A day after the House Administration Committee released guidelines informing Members how to run their offices during a government shutdown, some lawmakers said they will not furlough a single staffer.
Nevertheless, employees are still uncertain about their fates.
Though Members were told staff has to fulfill a constitutional duty to work, lawmakers have wide latitude to choose who is “essential” and who is “nonessential” and would thus be furloughed, according to guidelines released Tuesday.
Members from both parties said their entire staffs will be working Monday regardless of whether Congressional leaders reach a budget deal.
In the event of a shutdown, Oversight and Government Reform Chairman Darrell Issa said he would keep his employees at their desks.
“As far as I’m concerned, my intention is to furlough nobody, as an individual Member who believes those who choose to come into work fall under my Constitutional arm,” the California Republican said.
“My staff is going to be reporting to work,” Rep. Dennis Cardoza (D-Calif.) said. “I don’t like where we’re at, but my staff is going to be here with me trying to do our jobs and figure it out.”
Rep. Ander Crenshaw, chairman of the Appropriations Subcommittee on the Legislative Branch, noted that neither category is enviable.
“Either way, whether you’re essential or nonessential, you may or may not get paid,” the Florida Republican said. “But what I’m thinking about is, I’m still a Member of Congress, I’ve still got a job to do. I might have my whole staff be essential.”
Staffers would only receive back pay if Congress passes a provision in the next spending bill restoring pay for the time that the government was shuttered. That could take months or not happen at all.
One Democratic scheduler whose office was still working out its employment strategy said living a professional life on the razor’s edge is taking its toll. The staffer started a part-time job baby-sitting for extra income in case Congressional paychecks cease.
“With things like this looming every few weeks, you have to take care of yourself,” the staffer said. “I think that it puts you in a weird position. Part of it is, ‘Do I want to come into work if I’m not going to get paid for it anyway?’ The other part is that feeling nonessential is not a good feeling.”
That feeling also lingers among Capitol Visitor Center tour guides, who would be furloughed. In fact, the CVC en bloc would close, according to the guidelines.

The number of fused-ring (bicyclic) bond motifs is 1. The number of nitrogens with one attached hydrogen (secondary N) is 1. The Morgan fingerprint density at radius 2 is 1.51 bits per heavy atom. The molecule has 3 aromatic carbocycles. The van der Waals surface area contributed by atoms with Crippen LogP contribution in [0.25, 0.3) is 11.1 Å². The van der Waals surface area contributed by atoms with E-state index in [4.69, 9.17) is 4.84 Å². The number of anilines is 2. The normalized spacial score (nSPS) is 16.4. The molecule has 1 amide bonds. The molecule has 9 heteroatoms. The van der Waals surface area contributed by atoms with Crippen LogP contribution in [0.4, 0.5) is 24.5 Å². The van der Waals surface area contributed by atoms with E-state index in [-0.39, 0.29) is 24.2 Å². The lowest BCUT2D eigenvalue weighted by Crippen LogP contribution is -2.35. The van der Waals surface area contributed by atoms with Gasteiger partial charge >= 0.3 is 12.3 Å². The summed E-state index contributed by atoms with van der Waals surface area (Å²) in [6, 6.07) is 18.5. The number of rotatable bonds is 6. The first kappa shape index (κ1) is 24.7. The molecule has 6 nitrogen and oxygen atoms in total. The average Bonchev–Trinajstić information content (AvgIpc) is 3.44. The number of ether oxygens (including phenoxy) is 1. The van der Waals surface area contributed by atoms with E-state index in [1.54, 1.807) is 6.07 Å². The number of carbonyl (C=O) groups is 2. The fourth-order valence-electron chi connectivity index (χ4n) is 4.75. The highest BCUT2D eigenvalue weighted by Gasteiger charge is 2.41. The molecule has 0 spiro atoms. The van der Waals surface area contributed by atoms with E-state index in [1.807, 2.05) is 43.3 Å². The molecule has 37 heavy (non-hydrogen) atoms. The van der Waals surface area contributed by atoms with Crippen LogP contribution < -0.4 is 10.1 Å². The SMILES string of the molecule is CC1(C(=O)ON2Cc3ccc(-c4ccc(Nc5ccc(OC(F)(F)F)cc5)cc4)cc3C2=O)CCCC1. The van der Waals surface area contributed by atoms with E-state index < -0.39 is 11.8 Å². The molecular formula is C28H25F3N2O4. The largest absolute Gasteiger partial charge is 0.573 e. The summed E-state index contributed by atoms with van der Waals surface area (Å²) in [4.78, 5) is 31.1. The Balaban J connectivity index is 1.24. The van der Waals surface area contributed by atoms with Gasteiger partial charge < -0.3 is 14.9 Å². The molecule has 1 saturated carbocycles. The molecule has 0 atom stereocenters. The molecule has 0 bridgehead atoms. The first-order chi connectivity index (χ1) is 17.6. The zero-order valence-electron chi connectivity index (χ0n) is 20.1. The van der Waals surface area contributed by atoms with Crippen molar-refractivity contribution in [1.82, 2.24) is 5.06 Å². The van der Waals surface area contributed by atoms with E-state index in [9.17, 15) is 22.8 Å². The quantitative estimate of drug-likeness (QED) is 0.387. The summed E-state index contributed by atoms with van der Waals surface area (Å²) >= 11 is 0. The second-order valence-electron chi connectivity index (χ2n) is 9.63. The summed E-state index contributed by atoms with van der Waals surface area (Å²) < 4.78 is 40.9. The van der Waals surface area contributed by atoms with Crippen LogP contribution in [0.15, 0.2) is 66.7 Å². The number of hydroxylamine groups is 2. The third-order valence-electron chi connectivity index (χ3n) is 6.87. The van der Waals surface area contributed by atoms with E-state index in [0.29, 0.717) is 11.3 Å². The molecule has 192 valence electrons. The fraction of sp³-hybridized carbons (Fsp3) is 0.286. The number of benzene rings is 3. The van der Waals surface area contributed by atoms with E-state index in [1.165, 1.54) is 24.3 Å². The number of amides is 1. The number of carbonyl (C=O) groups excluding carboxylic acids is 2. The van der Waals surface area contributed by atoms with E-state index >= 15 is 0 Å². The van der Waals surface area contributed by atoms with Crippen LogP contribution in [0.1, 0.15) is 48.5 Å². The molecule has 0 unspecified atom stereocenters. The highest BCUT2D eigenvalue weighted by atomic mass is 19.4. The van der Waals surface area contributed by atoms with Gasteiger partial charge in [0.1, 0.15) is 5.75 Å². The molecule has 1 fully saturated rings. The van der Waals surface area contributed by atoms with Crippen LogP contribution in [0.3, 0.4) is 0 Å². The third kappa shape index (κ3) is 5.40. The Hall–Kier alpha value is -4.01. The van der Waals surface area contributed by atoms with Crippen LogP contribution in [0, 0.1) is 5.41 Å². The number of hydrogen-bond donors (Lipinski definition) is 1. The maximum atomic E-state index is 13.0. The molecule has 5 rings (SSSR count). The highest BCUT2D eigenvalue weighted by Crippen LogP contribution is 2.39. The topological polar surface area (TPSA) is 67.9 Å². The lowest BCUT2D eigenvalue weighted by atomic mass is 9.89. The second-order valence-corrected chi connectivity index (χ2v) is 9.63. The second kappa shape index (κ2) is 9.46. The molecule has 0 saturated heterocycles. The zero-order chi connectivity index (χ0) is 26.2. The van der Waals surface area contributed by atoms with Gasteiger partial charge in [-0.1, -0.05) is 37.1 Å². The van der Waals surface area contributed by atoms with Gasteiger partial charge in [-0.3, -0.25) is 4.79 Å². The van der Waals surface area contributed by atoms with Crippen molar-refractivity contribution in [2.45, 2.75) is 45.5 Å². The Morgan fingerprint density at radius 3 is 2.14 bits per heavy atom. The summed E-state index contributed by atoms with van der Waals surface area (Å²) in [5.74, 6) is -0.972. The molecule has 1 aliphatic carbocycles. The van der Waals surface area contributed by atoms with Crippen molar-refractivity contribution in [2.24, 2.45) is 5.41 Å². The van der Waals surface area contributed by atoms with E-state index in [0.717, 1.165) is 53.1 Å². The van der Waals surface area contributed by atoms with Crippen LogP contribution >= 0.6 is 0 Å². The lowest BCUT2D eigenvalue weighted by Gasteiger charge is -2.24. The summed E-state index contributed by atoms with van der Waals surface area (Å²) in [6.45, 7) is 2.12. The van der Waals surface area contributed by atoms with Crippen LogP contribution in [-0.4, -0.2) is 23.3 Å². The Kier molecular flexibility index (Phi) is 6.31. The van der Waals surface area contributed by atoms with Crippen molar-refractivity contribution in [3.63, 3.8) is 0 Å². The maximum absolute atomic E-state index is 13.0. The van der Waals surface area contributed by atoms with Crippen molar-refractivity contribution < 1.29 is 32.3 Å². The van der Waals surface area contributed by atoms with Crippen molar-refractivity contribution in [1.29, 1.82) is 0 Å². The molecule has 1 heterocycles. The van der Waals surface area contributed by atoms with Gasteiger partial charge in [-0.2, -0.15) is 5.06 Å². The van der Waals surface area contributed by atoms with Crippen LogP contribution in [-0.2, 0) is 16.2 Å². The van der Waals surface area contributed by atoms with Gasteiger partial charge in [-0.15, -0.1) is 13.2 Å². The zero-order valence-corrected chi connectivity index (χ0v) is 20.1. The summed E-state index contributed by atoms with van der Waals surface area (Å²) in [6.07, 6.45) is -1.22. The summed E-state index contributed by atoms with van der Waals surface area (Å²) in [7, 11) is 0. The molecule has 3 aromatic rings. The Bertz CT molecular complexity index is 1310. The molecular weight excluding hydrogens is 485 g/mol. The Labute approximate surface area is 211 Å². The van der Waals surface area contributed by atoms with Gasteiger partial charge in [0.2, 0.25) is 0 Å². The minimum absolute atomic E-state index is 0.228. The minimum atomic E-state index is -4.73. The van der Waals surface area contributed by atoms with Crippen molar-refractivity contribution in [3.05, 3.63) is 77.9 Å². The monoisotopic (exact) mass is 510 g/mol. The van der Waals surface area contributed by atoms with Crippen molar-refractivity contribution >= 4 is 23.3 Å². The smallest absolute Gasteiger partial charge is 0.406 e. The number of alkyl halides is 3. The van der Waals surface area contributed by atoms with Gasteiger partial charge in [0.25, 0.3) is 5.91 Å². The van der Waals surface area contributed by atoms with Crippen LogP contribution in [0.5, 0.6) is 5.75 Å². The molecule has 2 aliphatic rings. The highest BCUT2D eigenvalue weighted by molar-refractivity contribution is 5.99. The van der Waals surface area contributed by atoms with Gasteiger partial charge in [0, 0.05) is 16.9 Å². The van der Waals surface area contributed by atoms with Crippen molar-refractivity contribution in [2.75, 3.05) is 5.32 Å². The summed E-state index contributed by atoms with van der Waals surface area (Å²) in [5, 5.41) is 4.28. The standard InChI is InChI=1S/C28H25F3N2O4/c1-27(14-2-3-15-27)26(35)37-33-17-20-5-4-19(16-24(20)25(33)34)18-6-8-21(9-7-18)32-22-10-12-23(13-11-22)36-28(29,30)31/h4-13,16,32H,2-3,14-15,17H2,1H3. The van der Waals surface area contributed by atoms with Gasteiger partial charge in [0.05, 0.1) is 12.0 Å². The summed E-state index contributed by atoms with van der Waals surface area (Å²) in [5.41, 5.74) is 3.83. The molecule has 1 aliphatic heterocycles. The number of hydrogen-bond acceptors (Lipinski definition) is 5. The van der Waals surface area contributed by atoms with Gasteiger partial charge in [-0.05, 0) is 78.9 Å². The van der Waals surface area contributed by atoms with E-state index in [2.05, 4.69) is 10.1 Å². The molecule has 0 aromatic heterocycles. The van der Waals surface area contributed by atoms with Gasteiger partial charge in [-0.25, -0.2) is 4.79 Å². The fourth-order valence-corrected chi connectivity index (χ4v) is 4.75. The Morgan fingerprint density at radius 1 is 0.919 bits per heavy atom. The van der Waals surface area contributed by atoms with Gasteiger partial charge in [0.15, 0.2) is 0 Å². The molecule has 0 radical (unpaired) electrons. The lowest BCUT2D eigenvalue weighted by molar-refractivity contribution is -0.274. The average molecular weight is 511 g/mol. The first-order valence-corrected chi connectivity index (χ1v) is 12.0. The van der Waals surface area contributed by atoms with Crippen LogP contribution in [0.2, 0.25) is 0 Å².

Congress is “not thinking about us, about all the people that work for them,” one tour guide said. A shutdown is “going to hurt a lot of people, and hopefully, if it does happen, it won’t last too long.”
Megan Burger, interim president of the American Federation of State, County and Municipal Employees Local 658, said she is meeting today with managers from the Architect of the Capitol’s office, which employs the CVC tour guides and visitor assistants whom her union represents.
Burger said they “hope to be working during the busiest time of the year.”
Despite the guidelines, questions linger. For instance, without tour guides, who will direct the hundreds of tourists that clog the Capitol halls each day?
House Administration Chairman Dan Lungren said that’s one of many queries that his staff is answering this week, especially because he wants to keep the Capitol open to the public.
He said he is giving a presentation to the Republican Conference today to clear up questions that his office is fielding, including what would happen with district lease agreements and whether certain facilities, such as the House gym, would stay open.
But by merely releasing the guidelines, Lungren has opened himself up to partisan sniping.
“It’s unfortunate that this is what’s being proposed by the other side,” Sen. Ben Nelson (D-Neb.) said. “I think it is an indication they want to shut down the government.”
Lungren said choosing when to release the guidelines was a balancing act.
“You don’t want to put it out too soon because then people think you’re trying to leverage some negotiations, which is not my purpose,” he said. “I don’t want to put it out too late so that I add to the uncertainty.”
The Senate has yet to release similar guidelines directing its Members in the event of a shutdown. But Sen. John Hoeven, ranking member of the Appropriations Subcommittee on the Legislative Branch, said it might have to soon.
“If it comes to that, we’ll go through it and make sure we have something in place,” the North Dakota Republican said. “We’ll make sure essential services are taken care of.”
At least one thing is certain: Security is essential, so the Capitol Police will be on duty.
Chief Phillip Morse said the department has prepared a contingency plan.
“The Capitol will be safe,” Morse said. “Capitol Police is prepared for many different situations, and this is one of them.”
Vice President Joe Biden waits to conduct a mock swearing-in ceremony with Sen. Brian Schatz, D-Hawaii, in the Capitol's Old Senate Chamber, December 2, 2014. Schatz was sworn in to serve the remainder of his term since he was appointed to the seat after Sen. Daniel Inouye, D-Hawaii, passed away.